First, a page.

Released by the White House, Office of the Press Secretary
January 22, 2004
Progress in the War on Terror
[Presidential remarks on America's Leadership in Global War on Terror]
Today's Presidential Action
Background: Significant Progress in the War on Terror Protecting Our Homeland
- The President today announced a 9.7% increase in government-wide homeland security funding in his FY 2005 budget, nearly tripling the FY 2001 levels (excluding the Department of Defense and Project BioShield).
- The President's budget will propose increasing counterterrorism funding through the Department of Justice to $2.6 billion, a 19% increase over FY 2004 levels. The additional Department of Justice resources will put more FBI agents to work on counterterrorism activities, bringing overall FBI funding to $5.1 billion -- a $1.9 billion (60%) increase over FY 2001 levels. The additional resources will also strengthen the FBI's intelligence capabilities and support the interagency Terrorist Threat Integration Center (TTIC), announced by President Bush in last year's State of the Union Address.
- Since 2001, the Federal Government has provided more than $13 billion to help state and local governments prepare for terrorism.
- Over two years have passed since the last attack on American soil, but the danger is still clear. As President Bush reminded the Nation in his State of the Union Address, "[I]t is tempting to believe that the danger is behind us. That hope is understandable, comforting -- and false." President Bush, joined by a bipartisan majority in Congress, made the decision that we would not stand by and wait for another attack. Instead, America has taken the fight to the terrorists.
- America's steadfast resolve is paying dividends. Terrorists are being rounded up, regimes that harbor and sponsor them have been defeated, and states pursuing weapons of mass destruction are getting the message. At the same time, America will redouble its efforts to spread democracy and freedom as alternatives to terror and violence.
Dismantling the Al-Qaida Network
- Under President Bush's leadership, America has made an unprecedented commitment to homeland security, including leading the most extensive reorganization of the Federal government in 50 years by creating the Department of Homeland Security (DHS). DHS is working to protect our skies, borders, ports, and critical infrastructure as well as supporting the new intelligence mission and providing research to develop the next generation of terrorism countermeasures.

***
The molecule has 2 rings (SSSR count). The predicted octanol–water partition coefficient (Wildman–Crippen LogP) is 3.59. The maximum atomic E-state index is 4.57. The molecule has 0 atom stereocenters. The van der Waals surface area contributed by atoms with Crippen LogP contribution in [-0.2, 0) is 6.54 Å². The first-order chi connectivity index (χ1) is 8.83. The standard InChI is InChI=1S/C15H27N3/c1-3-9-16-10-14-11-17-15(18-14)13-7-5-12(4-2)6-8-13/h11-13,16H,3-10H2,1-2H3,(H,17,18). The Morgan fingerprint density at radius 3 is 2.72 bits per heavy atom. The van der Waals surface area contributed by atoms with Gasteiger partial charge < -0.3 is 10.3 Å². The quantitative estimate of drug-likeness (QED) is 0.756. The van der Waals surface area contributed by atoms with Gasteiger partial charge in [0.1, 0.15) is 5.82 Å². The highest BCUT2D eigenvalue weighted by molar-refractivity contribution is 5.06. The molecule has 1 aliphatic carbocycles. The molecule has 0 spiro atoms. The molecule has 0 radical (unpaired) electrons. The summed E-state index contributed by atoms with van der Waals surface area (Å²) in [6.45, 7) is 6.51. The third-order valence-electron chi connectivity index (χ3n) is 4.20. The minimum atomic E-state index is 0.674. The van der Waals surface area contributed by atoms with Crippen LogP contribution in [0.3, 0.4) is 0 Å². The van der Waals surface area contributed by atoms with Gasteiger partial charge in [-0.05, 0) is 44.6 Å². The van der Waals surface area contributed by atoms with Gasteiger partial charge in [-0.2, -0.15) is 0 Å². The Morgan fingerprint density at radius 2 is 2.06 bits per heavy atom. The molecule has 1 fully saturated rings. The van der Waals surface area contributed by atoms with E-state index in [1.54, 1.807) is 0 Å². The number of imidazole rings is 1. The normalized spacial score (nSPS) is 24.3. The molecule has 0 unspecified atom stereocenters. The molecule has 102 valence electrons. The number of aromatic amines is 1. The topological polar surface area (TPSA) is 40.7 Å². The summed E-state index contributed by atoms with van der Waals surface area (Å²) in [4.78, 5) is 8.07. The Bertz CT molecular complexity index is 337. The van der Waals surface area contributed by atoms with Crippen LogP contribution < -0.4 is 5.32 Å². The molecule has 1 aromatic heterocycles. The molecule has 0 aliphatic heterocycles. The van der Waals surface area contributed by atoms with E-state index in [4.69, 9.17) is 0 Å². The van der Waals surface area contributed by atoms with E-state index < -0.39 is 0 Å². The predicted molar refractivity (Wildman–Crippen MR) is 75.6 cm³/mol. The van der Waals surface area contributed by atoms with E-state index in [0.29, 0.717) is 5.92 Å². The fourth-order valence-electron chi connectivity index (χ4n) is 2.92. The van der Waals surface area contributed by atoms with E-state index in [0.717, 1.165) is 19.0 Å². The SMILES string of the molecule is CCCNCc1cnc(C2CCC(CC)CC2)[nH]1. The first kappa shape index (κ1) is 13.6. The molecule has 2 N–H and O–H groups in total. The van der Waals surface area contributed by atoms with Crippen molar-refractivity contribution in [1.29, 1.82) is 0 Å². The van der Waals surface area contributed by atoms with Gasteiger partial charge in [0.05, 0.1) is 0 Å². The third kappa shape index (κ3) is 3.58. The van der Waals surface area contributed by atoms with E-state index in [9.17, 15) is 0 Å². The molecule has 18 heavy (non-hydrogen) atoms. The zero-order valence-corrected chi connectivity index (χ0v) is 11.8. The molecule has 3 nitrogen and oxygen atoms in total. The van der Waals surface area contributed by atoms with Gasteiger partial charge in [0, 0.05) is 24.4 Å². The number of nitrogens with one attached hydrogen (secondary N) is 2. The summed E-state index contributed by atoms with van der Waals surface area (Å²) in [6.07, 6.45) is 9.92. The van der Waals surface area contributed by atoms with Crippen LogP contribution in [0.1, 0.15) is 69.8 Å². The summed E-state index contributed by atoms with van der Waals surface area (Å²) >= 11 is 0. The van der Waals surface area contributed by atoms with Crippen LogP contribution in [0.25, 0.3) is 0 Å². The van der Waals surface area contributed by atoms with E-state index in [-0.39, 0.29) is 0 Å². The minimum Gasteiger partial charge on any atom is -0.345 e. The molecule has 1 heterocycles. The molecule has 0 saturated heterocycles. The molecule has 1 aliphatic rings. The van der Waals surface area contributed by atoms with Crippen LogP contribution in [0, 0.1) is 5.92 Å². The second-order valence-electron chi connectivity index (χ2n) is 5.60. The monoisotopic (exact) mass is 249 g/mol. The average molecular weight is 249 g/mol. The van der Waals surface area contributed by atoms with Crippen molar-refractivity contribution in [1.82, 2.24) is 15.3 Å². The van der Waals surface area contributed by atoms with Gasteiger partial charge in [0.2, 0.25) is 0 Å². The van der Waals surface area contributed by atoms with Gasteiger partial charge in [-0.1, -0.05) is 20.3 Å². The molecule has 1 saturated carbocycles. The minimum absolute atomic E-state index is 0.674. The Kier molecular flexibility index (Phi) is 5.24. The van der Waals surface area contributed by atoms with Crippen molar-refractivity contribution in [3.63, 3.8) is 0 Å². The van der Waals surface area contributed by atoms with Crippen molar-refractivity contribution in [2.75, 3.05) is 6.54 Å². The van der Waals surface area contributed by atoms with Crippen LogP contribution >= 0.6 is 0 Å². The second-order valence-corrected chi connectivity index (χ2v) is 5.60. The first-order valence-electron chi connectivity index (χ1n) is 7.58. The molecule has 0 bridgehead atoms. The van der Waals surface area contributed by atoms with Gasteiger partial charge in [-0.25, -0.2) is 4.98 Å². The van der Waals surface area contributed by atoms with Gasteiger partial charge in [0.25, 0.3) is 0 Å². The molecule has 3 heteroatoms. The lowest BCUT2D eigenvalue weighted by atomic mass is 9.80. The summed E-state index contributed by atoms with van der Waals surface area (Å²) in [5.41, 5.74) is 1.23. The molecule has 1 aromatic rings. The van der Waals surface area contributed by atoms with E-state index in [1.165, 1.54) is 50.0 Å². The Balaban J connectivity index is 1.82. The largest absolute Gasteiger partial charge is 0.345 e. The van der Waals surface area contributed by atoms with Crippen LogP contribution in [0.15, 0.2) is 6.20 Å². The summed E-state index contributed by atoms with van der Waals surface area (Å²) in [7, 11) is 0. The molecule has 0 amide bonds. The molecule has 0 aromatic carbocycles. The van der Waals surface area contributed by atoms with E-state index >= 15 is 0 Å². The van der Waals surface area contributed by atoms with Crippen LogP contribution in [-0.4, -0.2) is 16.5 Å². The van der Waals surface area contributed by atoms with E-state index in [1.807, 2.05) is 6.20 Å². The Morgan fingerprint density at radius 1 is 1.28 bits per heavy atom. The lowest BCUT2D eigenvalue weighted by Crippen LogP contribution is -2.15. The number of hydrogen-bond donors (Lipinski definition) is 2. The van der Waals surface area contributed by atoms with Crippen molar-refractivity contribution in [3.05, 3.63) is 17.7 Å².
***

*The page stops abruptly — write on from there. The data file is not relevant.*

- Before DHS was created, there were inspectors from three different agencies of the Federal Government and Border Patrol officers protecting our borders. Through DHS, U.S. Customs and Border Protection (CBP) now consolidates all border activities into a single agency to create "one face at the border." This not only better secures the borders of the United States, but it also eliminates many of the inefficiencies that occurred under the old system. With over 18,000 CBP inspectors and 11,000 Border Patrol agents, CBP has 29,000 uniformed officers on our borders.
- Since September 11, 2001, the Coast Guard has conducted more than 124,000 port security patrols, 13,000 air patrols, boarded more than 92,000 vessels, interdicted over 14,000 individuals attempting to enter the United States illegally, and created and maintained more than 90 Maritime Security Zones.
- In less than a year, over 45,000 Federal security screeners were hired, trained, and deployed at America's airports. All people and their baggage are now being professionally inspected prior to flying.
- Information regarding nearly 100% of all containerized cargo is carefully screened by DHS before it arrives in the United States. Higher risk shipments are physically inspected for terrorist weapons and contraband prior to being released from the port of entry.
- Advanced technologies are being deployed to identify warning signs of chemical, biological, or radiological attacks. Since September 11, 2001, hundreds of thousands of first responders across America have been trained to recognize and respond to the effects of a WMD attack.
- In the past year, DHS has visited several hundred chemical facilities in high-threat urban areas and has identified measures to improve their security. As a result, millions of Americans are safer today.